Kerry Washington in Scandal (2012-)
It took until 2012 to have a strong, well-educated black female to head up a TV drama! Thanks to the work of Shonda Rhimes we are given an alternative view of the black female. Kerry Washington stands up to this challenge and knocks it out of the ball park

Dorothy Dandridge in Carmen Jones (1954)
An incredible film adaptation of Bizet’s opera Carmen. This was one of the first times we saw an all-black cast on our screens. It was has a fantastic cast, but Dorothy’s performance was simply exquisite. A rare opportunity to show her talents on screen. I was obsessed with it as a child, as I had never seen anything like it. I used to watch over and over on video tape.

Diana Ross in Lady Sings the Blues (1972)
Diana Ross gives the performance of her career in her portrayal of Billie Holiday. Her raw, honest performance truly shed light on the troubled singers life. A very moving performance.

Gabourey Sidibe in Precious (2010)
Incredibly powerful performance from a relative newcomer. So natural on screen the nuances of her performance draws you in, leaving you heart broken and wondering, ‘What happens to her next?’.

Angela Bassett in Tina – What’s Love Got to Do with It (1993)
Amazing portrait of Tina Turner. Angela Bassett gave the performance of a lifetime. She beautiful illustrated Tina Turner’s struggles and triumph. A sterling performance from Angela, who delivers dignity, grace and power.

Forest Whitaker in The Butler (2013)
Forest Whitaker has alway shown his talent and commitment as an actor, whatever it is he does. In this film Forest displays gravitas and subtlety, a hard combination to master.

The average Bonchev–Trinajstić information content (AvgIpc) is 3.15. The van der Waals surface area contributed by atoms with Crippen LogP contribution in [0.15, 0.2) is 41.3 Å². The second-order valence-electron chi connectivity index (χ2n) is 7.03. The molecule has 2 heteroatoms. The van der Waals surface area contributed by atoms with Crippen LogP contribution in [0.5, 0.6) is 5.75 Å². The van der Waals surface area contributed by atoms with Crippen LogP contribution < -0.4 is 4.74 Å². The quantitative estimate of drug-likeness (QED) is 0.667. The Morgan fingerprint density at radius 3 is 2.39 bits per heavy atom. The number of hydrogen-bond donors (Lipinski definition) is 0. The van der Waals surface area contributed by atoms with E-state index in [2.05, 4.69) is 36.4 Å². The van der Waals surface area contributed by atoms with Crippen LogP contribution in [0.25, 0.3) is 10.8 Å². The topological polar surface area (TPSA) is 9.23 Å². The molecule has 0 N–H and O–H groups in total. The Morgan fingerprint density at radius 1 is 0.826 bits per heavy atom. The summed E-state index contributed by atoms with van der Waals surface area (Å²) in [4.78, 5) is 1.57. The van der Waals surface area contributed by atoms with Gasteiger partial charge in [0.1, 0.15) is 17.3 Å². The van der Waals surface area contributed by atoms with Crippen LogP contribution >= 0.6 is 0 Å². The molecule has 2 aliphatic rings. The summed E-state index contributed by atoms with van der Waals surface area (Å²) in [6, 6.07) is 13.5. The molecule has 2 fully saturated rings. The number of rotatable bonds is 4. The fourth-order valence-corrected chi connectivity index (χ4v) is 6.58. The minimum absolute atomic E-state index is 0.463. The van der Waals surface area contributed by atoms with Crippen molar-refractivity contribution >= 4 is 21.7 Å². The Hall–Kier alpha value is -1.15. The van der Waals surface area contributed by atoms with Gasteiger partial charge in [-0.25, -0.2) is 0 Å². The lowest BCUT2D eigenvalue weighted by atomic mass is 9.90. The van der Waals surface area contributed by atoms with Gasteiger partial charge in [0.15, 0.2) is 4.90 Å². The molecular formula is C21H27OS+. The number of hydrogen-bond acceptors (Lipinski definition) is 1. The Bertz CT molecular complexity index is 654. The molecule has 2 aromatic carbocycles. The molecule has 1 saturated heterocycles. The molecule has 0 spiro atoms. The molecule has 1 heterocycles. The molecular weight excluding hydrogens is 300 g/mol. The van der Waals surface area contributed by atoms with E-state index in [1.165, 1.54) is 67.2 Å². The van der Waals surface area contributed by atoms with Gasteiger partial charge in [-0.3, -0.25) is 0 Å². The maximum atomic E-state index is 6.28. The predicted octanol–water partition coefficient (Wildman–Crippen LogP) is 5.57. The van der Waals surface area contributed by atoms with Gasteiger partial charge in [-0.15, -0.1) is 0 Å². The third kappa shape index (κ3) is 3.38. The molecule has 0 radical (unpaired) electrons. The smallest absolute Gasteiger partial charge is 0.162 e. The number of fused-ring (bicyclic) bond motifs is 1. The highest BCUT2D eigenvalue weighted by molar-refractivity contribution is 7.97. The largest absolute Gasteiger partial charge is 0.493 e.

Looking back and doing this poll has really made me think. There has many important performances by black actors in my lifetime. I noticed the stories being told have been similar, often about oppression. I so wish it was different. But I have to say I think Whoopi Goldberg in The Color Purple is the one that means the most to me. Her range and commitment, her vulnerability and strength in her portrayal of Celie, is simply unforgettable.

Looks like I’m getting my wish….

To view how other invited experts voted: click the link below.

BFI Black Star

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The Block • A Drama in Development

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The Block

We are now pleased to say we won Ramsgate best pilot award!!

Huge thanks  to our fantastic director  David Blair and to an incredibly dedicated and hardworking team.

The Block is an exciting drama in development. Our aim is to change the negative stereotypes created around people from lower income/working class families.

I’ve teamed up with Donna Taylor of DT films, writer of The Block, to produce with her this fantastic drama. The Ethos of DT Films has always been to affect change through the very powerful medium of film.

The Block follows the lives of 8 diverse  families living in a block on a London council estate. It forms the backdrop for this riveting drama. It’s within a culturally diverse community, truly representative of London. In this compelling drama we get to know who these people are. We follow the characters through their failures, successes, struggles and victories, their joy, their pain as they navigate through London life. You’ll want to know more about them.  The hard graft, the determination, the will to offer their children more than that afforded to themselves. We see people from different cultures, traditions and parts of the world. First, second, third generation Londoners. THIS is the new face of a changing Britain and in the case of The Block … London.